In Search of a Better Diploma
Reid Hoffman, Co-Founder and Executive Chairman of LinkedIn, has some ideas for revitalizing the college diploma. And many of those ideas are very good. While the cost of the college diploma is increasing, Hoffman notes in his TNR article that its necessity for vocational competition is also growing:
If you don’t have a diploma, you don’t get an interview. According to the New York Times, even employers looking for receptionists and file clerks require a bachelor’s degree these days. “When you get 800 résumés for every job ad, you need to weed them out somehow,” an executive recruiter told the newspaper. So a diploma is essentially a communications device that signals a person’s readiness for certain jobs. But unfortunately it’s a dumb, static communication device with roots in the 12thcentury.
Hoffman calls for a “21st century diploma”: one that conveys skills in a more holistic manner, that can be updated over time, that functions as an online networking database (much like LinkedIn), and that reflects the practical skillsets obtained by students. It should be less ambiguous and more specific, less packaged and more “modularized” (allowing students to pursue specific classes rather than encompassing a swath of “general education” classes). “Over time,” he writes, “this dynamic, networked diploma will contain an increasing number of icons or badges symbolizing specific certifications. It could also link to transcripts, test scores, and work examples from these curricula, and even evaluations from instructors, classmates, internship supervisors, and others who have interacted with you in your educational pursuits.”
Hoffman is right: there are many problems with the old-fashioned degree in modern higher education. All too often, it doesn’t emphasize “real world” job skills or experience. It is often ambiguous and terribly expensive. The fact that employers use it as a job screening mechanism puts many competent individuals at an unjust disadvantage.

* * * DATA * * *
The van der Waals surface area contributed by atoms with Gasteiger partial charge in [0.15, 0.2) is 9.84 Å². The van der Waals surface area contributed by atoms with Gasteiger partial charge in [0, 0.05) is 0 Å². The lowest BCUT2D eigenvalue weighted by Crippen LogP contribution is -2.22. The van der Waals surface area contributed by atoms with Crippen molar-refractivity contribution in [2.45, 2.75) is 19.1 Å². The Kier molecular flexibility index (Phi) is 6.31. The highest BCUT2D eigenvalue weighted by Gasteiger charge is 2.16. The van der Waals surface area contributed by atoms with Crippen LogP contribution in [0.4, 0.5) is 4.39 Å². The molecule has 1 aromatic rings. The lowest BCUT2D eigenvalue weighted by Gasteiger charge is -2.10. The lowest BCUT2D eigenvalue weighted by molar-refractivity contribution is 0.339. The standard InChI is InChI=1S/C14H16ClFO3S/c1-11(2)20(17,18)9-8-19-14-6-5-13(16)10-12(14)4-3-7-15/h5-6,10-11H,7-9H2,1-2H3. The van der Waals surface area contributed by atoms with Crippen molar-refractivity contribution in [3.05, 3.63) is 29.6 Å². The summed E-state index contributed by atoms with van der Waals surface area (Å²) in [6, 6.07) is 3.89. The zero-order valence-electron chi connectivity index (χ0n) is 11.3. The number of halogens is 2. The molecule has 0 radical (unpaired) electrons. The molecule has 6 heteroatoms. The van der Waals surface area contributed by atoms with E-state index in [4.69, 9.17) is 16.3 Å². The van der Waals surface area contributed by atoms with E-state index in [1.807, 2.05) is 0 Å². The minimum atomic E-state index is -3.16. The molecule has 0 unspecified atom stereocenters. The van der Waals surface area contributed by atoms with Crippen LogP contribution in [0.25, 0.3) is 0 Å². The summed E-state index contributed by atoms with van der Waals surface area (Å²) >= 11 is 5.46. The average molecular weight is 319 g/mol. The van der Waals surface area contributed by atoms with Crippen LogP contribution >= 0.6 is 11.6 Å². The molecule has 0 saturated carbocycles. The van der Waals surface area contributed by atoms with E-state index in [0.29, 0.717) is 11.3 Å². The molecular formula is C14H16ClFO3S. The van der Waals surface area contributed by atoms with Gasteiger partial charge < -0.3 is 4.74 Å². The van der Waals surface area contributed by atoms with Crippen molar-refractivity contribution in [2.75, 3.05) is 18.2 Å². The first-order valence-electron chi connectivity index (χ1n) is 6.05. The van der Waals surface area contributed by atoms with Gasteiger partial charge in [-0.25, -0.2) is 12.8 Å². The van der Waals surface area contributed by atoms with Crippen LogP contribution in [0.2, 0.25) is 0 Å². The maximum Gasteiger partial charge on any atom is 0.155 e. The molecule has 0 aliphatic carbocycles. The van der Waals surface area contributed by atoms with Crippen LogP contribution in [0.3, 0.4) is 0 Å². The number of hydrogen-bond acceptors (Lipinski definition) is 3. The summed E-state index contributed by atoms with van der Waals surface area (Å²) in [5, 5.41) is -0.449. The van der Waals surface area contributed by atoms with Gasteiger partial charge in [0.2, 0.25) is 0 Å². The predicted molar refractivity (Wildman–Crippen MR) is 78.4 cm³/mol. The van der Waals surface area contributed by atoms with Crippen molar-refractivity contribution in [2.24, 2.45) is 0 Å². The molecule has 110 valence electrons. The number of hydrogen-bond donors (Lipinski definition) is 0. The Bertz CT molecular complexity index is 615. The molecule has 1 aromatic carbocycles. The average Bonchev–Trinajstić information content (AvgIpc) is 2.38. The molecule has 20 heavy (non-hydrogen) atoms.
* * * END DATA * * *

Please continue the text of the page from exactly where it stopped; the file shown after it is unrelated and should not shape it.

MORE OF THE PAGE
The proposed online, modular degree would enable people to continue enhancing skill sets applicable to their major. It would help those without financial means to slowly develop a degree over time, without suffering a barrage of student debt. It could even offer promise for older individuals who find themselves unemployed and in need of a degree.
But some of Hoffman’s suggestions seemed to call for greater caution or comment. For instance, though a modular degree could be useful on some occasions, “the bundle” degree is not altogether bad. Although not necessary for every degree, “bundling” allows a student to build rapport, cultivate a vocational network, and develop proficiency within a specific skill set. For at least some degrees, this is still useful.) In addition, Hoffman’s plan seems less supportive of qualitative skills and majors. The diploma system should not punish such students for developing different proficiencies with less “real-world” applicability. The old universities, with their brand name-impact and renowned rigor, do help such students develop rapport. But not everyone can afford or obtain admission to such schools.
Both a benefit and detriment to Hoffman’s 21st century diploma is its focus on churning out jobs. This is vital, in many ways, for our current economic situation. People need jobs. And they need whatever certification or degree necessary to procure those jobs. But there is an older, classical understanding of learning as love – learning for its own sake, as its own inherent good – that shouldn’t be lost with the sheepskin. This idea links, perhaps, to the humanities debate that has ebbed and flowed throughout the summer: the question of whether we ought to study the impractical. Unfortunately, “impractical” degrees would probably appear somewhat flimsy and insubstantial if uploaded to a LinkedIn profile. But learning-as-love contains something essential for our culture and economic flourishing as a whole.